Apparent Authority of Agent to Bind Principal
You may have heard the terms actual authority and apparent authority. This pertains to the authority of an agent to bind its principal. Focusing on apparent authority, a recent case provided a worthwhile definition:
The doctrine of apparent agency stems from “the policy ‘that a principal should be estopped to deny the authority of an agent when the principal permitted an appearance of authority in the agent and, in so doing, justified a third party’s reliance upon that appearance of authority as if it were actually conferred upon the agent.’ ” To show apparent agency, a plaintiff must establish “(a) a representation by the purported principal; (b) a reliance on that representation by a third party; and (c) a change in position by the third party in reliance on the representation.” Apparent agency is not determined by the representations of the purported agent or the subjective belief of the person interacting with the agent — it is based solely on the actions of the principal.
Gardia v. Baptist Hospital, Inc., 47 Fla.L.Weekly D1698b (Fla. 1st DCA 2022) (internal citations omitted).
For example, in Gardia, a plaintiff in cardiac arrest was transferred to a hospital. The treating doctor at the emergency room omitted a care that left the plaintiff brain damaged and disabled. The plaintiff sued to hospital alleging negligence. The hospital claimed it had an independent contractor arrangement with the company that operated the emergency department; thus, only the company that operated the emergency department and its doctors could be held liable for negligence that occurred at the emergency room. The trial court agreed maintaining the hospital could not be vicariously liable for the acts of its independent contractor.
The agreement between the hospital and company stated the hospital had ultimate control over the emergency department. The hospital also had medical protocols that were used in the emergency department. For this reason, the appellate court held that it was a question of fact as to whether the company and its emergency room doctors had apparent authority. If they did have apparent authority, the hospital (as principal) could be vicariously liable for the acts of its agents:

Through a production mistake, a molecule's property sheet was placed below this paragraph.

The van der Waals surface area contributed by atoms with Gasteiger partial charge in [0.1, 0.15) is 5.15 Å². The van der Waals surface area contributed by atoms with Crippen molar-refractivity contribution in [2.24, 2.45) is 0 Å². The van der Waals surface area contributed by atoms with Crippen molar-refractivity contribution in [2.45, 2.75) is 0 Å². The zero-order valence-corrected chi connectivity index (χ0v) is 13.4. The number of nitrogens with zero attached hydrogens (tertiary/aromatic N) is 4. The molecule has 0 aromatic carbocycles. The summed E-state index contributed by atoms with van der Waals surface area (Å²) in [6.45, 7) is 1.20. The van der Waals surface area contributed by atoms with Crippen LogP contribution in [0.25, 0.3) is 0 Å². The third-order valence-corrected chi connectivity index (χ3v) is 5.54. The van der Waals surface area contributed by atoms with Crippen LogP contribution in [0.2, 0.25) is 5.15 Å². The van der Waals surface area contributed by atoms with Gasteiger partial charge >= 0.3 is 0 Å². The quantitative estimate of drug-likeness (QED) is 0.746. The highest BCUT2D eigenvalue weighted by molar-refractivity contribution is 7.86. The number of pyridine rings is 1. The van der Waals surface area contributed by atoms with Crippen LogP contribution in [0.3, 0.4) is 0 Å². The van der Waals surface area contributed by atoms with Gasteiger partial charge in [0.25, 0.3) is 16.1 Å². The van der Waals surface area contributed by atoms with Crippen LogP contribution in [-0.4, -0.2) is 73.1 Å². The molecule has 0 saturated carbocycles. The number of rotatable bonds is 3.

It follows from the parties’ dispute about the Hospital’s control over emergency physicians that [plaintiff’s] apparent agency claim also should have survived summary judgment….The emergency department physician at the Hospital who received and treated [plaintiff] executed a “receiving facility” form confirming that the Hospital “has the capability for the treatment of this patient (including adequate equipment and medical personnel) and has agreed to accept transfer and provide appropriate medical treatment.” [Plaintiff] herself was unconscious and had no understanding or input into the facility- or physician-assignment decisions made for her. And although [the hospital] had adopted a consent form to inform patients that emergency department physicians were independent contractors, this form wasn’t provided to or signed by [plaintiff] or her family prior to her treatment. For these reasons, we reverse the summary judgment order as to [plaintiff’s] apparent agency claim.
The actual or apparent authority of an agent to bind its principal is an important concept. Just because a principal may claim the so-called agent was not acting on its behalf, the agent’s apparent authority may contradict such claim.
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